Home Study Tips 

Renting isn’t the only question that prospective adoptive families may have about the home study and other aspects of the adoption process. The home study is a critical part of the adoption process that screens a potential adoptive parent prior to an adoption. This step in the adoption process is required by law and is one of the initial steps that allow you to move forward. Here are some helpful tips that can help you throughout the home study process: 

  • Begin gathering vital documents and records, including birth certificates, tax records, proof of income, medical records, and personal references.
  • Be open and honest throughout the entire process. Don’t tell the social worker what you think they want to hear. Answer every question they ask truthfully and completely. Keep in mind that this is an opportunity for the social worker to really get to know you and your family.
  • There’s no doubt that the home study can feel invasive for prospective adoptive parents. If you start feeling frustrated or overwhelmed by this aspect of the process, remember that the home study is put in place to protect children and ensure they will have the best possible environment to grow in.
  • Get ready for the interview with the social worker and be prepared to answer questions about your reasons for adopting, your finances, medical history, relationship with your partner, and parenting style.

Highlight your home in your adoption profile.

After you have successfully completed the home study, you will create a profile that will allow you to be presented to potential birthmothers. Something that all prospective adoptive parents should do is to highlight their home and neighborhood on their adoption profile. This allows the birthmother to see where her baby could call home. For example, the birthmother could be looking for an environment where her child will be exposed to diversity, educational opportunities, and other enriching aspects. Showcasing your home, regardless of ownership status, can help connect you to the right birthmother. Here are some of our other tips for creating an impactful adoption profile that will help you connect with a birthmother.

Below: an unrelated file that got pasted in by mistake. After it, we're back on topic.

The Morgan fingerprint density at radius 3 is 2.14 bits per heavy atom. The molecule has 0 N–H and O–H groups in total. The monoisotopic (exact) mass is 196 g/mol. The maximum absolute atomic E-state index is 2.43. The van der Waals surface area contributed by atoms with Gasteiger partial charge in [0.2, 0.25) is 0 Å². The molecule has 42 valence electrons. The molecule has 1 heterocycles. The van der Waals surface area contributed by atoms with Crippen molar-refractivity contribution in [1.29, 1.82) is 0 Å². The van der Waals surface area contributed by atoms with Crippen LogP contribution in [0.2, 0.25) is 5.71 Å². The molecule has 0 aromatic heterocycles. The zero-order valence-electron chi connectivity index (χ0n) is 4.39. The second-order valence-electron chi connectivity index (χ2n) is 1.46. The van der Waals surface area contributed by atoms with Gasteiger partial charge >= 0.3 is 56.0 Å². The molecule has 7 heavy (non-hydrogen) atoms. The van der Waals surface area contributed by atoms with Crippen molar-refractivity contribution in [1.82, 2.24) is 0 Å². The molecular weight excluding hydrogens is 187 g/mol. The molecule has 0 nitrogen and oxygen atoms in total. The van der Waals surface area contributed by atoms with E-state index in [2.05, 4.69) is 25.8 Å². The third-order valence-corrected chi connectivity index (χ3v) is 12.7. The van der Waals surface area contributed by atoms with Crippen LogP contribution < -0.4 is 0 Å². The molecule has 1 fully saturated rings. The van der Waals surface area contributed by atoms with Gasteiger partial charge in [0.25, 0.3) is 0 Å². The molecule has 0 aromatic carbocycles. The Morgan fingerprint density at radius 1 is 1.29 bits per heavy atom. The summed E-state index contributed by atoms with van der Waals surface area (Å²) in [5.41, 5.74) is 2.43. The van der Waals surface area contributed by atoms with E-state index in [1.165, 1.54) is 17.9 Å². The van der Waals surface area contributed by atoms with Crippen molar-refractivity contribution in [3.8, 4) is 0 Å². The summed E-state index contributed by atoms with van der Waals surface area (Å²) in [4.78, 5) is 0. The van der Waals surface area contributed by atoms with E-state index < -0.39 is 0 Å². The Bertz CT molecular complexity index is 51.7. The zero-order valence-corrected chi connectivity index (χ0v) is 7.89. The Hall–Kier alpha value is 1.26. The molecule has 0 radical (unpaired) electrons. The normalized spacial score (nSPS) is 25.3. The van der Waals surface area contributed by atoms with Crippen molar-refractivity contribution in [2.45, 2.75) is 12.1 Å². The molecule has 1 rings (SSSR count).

As you move through the adoption process remember that a home full of love, whether it is owned or rented, is the most important piece when it comes to welcoming a child into your family for life.

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Angel Adoption, Inc. provides marketing and advertising services that assist biological parents considering adoption and prospective adoptive parents to connect with each other, and provides support and referral services throughout the process. Angel Adoption, Inc. is an independent contractor and provides services under the supervision of Lutheran Child and Family Services of Illinois, License #012998, One Oakbrook Terrace, #501, Oakbrook Terrace, IL 60181; 708-771-7180.